Don’t let those piles of leaves lay on your lawn all winter as they will weaken your grass. It is best to rake them up and use them as mulch in flower beds and vegetable garden or, better yet, run over them with a mulching mower and they will be cut up into small pieces that will sift down to the soil level and add valuable organic matter to your lawn.

Have a favorite gardening tip you’d like to share? Texas Gardener’s Seeds is seeking brief gardening tips from Texas gardeners to use in future issues. If we publish your tip in Seeds, we will send you a free Texas Gardener 2012 Planning Guide & Calendar. Please send your tips of 50 words or less to the editor at: Gardening Tips.


Did you know...

The Confederate rose Hibiscus mutabilis, while once a very popular plant throughout the South, is actually a native of south China. It is sometimes called the “cotton rose” because of its resemblance to a cotton plant. Ironically, cotton root rot can be a problem that affects Confederate rose if grown in alkaline soil where cotton has been grown previously. Source: Heirloom Gardening in the South by William C. Welch and Greg Grant.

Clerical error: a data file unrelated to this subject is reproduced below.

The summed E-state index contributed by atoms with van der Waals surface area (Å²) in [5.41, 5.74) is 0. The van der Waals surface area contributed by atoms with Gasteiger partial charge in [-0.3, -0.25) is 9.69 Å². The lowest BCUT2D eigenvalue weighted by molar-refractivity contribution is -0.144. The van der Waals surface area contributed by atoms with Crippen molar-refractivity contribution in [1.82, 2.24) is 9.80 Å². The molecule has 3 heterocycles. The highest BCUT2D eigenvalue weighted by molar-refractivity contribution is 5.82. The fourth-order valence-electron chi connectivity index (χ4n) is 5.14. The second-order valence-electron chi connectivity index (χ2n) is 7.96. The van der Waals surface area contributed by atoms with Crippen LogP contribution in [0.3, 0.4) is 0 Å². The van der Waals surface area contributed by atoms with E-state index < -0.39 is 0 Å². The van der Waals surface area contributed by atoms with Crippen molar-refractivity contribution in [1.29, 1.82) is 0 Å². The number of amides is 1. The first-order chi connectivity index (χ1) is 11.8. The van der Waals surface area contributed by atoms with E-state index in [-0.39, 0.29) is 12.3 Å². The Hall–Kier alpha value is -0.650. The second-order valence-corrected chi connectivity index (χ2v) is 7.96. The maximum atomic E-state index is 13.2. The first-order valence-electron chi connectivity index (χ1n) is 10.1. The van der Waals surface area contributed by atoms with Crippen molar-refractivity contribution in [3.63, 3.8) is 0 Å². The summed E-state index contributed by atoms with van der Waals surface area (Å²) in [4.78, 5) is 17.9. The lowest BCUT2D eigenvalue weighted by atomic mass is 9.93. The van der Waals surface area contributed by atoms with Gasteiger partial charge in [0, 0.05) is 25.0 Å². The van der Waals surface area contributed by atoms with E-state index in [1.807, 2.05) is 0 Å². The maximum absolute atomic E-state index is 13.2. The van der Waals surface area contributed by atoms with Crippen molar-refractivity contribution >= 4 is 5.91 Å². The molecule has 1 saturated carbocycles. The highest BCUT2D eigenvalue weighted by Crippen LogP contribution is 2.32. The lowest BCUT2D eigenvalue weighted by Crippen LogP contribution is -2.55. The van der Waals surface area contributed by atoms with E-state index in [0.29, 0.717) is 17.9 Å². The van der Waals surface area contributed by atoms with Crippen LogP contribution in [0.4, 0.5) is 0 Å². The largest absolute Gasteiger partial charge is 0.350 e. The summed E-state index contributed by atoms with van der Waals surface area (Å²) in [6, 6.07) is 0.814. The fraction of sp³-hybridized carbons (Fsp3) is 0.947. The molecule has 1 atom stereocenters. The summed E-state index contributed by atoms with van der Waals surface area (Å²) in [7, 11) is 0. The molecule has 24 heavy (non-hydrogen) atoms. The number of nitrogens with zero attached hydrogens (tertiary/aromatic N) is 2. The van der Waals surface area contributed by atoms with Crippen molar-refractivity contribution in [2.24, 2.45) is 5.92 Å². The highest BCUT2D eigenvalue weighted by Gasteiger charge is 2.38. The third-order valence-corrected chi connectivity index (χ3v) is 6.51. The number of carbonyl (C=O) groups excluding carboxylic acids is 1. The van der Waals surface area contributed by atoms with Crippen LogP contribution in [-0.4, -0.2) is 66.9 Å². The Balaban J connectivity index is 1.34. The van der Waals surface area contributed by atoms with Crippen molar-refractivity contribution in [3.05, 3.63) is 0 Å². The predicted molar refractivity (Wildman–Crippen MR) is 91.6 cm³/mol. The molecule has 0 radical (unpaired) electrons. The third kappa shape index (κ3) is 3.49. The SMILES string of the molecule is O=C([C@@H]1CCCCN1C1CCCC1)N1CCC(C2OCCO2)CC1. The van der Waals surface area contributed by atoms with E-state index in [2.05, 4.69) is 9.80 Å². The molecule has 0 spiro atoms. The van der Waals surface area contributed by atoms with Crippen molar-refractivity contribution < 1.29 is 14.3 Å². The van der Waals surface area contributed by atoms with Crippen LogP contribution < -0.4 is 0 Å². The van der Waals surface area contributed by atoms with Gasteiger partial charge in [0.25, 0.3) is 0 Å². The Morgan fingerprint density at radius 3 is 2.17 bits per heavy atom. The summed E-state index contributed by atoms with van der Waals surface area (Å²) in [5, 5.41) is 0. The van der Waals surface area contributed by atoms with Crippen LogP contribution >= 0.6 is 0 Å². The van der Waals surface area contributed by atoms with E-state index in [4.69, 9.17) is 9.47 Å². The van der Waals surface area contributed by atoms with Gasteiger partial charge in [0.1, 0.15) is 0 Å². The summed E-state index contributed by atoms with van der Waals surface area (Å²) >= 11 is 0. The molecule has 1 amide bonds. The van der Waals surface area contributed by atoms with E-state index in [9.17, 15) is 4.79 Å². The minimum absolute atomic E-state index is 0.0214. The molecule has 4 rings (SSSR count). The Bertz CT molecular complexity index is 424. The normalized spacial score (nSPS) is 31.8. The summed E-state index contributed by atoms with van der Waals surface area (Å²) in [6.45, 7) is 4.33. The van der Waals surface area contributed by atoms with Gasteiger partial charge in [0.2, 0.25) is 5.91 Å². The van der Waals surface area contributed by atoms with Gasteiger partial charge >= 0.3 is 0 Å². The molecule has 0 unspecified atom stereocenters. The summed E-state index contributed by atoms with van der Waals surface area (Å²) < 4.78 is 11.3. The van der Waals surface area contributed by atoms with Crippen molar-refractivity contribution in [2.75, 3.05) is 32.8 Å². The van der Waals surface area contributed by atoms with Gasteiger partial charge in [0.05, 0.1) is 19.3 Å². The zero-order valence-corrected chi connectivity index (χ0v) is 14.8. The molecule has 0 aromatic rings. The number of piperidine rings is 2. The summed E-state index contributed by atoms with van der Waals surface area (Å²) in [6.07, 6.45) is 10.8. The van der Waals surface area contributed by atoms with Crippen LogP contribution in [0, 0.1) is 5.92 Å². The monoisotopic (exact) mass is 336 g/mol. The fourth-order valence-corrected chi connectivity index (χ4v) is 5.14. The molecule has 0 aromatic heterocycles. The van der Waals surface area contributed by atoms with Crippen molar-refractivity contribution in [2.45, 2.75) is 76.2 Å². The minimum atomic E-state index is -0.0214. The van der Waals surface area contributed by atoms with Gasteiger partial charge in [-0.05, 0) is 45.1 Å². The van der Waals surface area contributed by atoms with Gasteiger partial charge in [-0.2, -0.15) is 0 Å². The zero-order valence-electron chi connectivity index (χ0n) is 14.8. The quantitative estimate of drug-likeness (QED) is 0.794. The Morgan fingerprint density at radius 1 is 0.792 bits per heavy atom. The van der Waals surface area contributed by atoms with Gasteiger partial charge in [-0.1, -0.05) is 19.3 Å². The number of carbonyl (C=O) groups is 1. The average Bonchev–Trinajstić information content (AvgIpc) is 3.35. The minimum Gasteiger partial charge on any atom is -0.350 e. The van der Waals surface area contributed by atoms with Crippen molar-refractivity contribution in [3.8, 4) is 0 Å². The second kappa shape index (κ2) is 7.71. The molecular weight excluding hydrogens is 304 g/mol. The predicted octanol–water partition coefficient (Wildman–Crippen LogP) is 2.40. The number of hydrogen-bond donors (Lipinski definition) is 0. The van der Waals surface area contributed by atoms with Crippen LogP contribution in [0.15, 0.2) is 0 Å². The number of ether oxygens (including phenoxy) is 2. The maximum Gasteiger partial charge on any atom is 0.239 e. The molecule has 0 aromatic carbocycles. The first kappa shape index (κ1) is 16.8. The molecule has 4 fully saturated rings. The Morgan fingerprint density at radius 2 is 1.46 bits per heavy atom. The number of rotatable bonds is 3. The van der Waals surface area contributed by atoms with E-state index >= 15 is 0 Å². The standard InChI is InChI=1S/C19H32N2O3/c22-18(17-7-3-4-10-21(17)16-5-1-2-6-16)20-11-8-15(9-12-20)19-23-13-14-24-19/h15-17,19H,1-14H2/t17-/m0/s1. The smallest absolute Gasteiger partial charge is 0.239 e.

Upcoming garden events.

If you would like your organization’s events included in "Upcoming Garden Events" or would like to make a change to a listed event, please contact us at Garden Events. To ensure inclusion in this column, please provide complete details at least three weeks prior to the event.

DECEMBER

La Marque: “Growing Tomatoes from Seed” will be presented from 9 a.m. until 11:30 p.m., December 1, at Galveston County AgriLife Extension Office in Carbide Park, 4102 Main Street (FM 519), La Marque. Learn all about growing tomatoes from seed from Galveston County Master Gardener Sam Scarcella. The program will include discussion topics on how to pick the best tomato varieties for the area, where to obtain seeds, planting and growing techniques, and insect and disease control. For course reservations, call 281-534-3413, ext. 12 or email GALV3@wt.net.